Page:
Thus, support payments (e.g., while in college) for children who have reached majority are not protected by IR C section 2516.
 However, it is not clear whether payments for tuition costs for a step-child might be treated as non-taxable gifts under IRC section 2503(e). The placement of such language in a martial agreement might mean that the payment was not a gift, but rather was consideration for the release of marital rights.
 c.f., PLR 7940022.
 See Revenue Ruling 79-118, 1979-1 CB 315.
 340 US 106 (1950),
 See Treasury Regulations section 20.2053-4.
 Revenue Ruling 71-67, 1971-1 CB 271.
Kosow Est. v. Comm’r , 45 F3d 1524 (11 th Cir. 1995) and Scholl Est. v. Comm’r , 88 T.C. 1265 (1987).
 IRC section 2513.
 T.R. section 25-2513-2(a). The return must be filed by the donor spouse, even if a gift tax return was not otherwise required (e.g., only annual exclusion gifts were made).
 T.R. section 25-2513-4. Because of this rule, consenting spouses should be very careful to assure that the value of the gifts are accurate.
 IRC section 2513(b) and Revenue Ruling 80-224, 1980-2 CB 281.
 IRC section 2652(a)(2).
 i.e., because gift splitting is not permitted, one-half of the gifts are not covered by the ex-spouse’s annual exclusion and a gift tax may be due from the donor.
 i.e., One-half of the gifts ($220,000) times the lowest tax rate (41%) or the highest rate (50%) in 2002.
 ½ of the gift ($800,000) deemed made by the spouse times the top estate tax rate of 50% in 2002.
 $1,000,000 (spouse’s unified credit) discounted at 40% ($1,666,666 in transferred value) times top estate tax rate of 50% in 2002.
 See IRC section 2503(e).
 IRC section 529(c)92)(B).
 See: Hader, “Planning to Avoid the Reciprocal Trust Doctrine,” Est.Plan., Oct. 1999; Revenue 86-24, 1985-1 CB 329.
 IRC section 2523(f)(4).
 See: IRC section 2036.
 See: Zaritsky, Planning for Family Wealth Transfers: Analysis with Forms , section 9.05: Retaining Family Ownership Through Buy-Sell Agreements (WG&L).
 756 N.E.2d 17 (Mass.App.Ct.2001).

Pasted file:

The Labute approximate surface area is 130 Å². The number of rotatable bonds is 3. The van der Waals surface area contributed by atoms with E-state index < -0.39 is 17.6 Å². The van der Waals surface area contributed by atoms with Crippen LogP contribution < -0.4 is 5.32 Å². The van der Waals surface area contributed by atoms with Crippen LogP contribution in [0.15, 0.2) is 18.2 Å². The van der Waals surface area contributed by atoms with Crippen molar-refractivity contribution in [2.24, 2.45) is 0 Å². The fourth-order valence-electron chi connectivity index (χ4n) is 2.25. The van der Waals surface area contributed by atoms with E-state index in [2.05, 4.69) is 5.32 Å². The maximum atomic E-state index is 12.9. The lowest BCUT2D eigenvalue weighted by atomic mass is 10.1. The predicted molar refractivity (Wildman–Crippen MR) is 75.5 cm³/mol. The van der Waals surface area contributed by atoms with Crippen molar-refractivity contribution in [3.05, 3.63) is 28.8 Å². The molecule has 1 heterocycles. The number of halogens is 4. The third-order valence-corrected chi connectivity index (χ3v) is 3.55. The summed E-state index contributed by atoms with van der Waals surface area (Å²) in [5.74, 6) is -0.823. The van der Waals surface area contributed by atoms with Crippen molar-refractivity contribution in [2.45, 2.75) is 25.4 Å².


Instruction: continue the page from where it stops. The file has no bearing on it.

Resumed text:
O.C.G.A. section 53-12-28. Note that a literal reading of the statute would mean that distributions for the benefit of the beneficiary might not be subject to garnishment for alimony.
 Barry A. Nelson & Rosario F. Carr, “Drafting to Achieve Maximum Flexibility in the Estate Plan”, Est. Plan., July 1998; Alan S. Acker, “Every Drafter’s Dream: The Flexible Irrevocable Trust”, BNA Tax Memorandum, 1998, at 295; Neill G Keydel & Frederick R. McBryde, “Building Flexibility in Estate Planning Documents”, Tr. & Est., Jan. 1996.
 William S. Forsberg, “Special Powers of Appointment: The Key to Flexibility in Planning,” Est. Plan., Jan. 2000.
 See: Raithel, Drafting Estate Planning Provisions to Avoid Litigation, Estate Planning, February 2000; ” No Contest Clauses in California Will and Trusts, ” 18 Whittier L. Rev., 613-633, 1997.
 IRC section 72(t)(2)(C).
 Some state laws provide some protection for IRAs. c.f., O.C.G.A. section 18-4-22 and Meehan V. Wallace , 102 F3d 1209 (11 th Cir. 1997). See also 11 U.S.C. 541(c)(2).
 114 TC 259 (2000).
 Supra Note 47.
 IRC section 402(e)(4)(A) and IRS Notice 98-24, 1998-17 I.R.B. 5.
 See IRS Notice 98-24, 1998-17 I.R.B. 5 for the rules governing applicable holding periods.
 See: Roush, Beneficiary Designations After Divorce: Will the Ex-Spouse Benefit?” 25 Est. Plan. 5 (June 1998).
 1999 WL 486590 (unpublished opinion) (4 th Cir. 1998).
 23 EBC 1761 (3 rd . Cir. 1999).
 (1998 CA6) No. 96-6233.
 591 NW2d 212.
 149 2d 264 (2001). See Susan Gary, “State Statue Does Not Revoke Beneficiary Designation After Divorce,” 28 Est. Plan. (August 2001).
PARTIAL CHECKLIST OF ACTIONS
AS A RESULT OF DIVORCE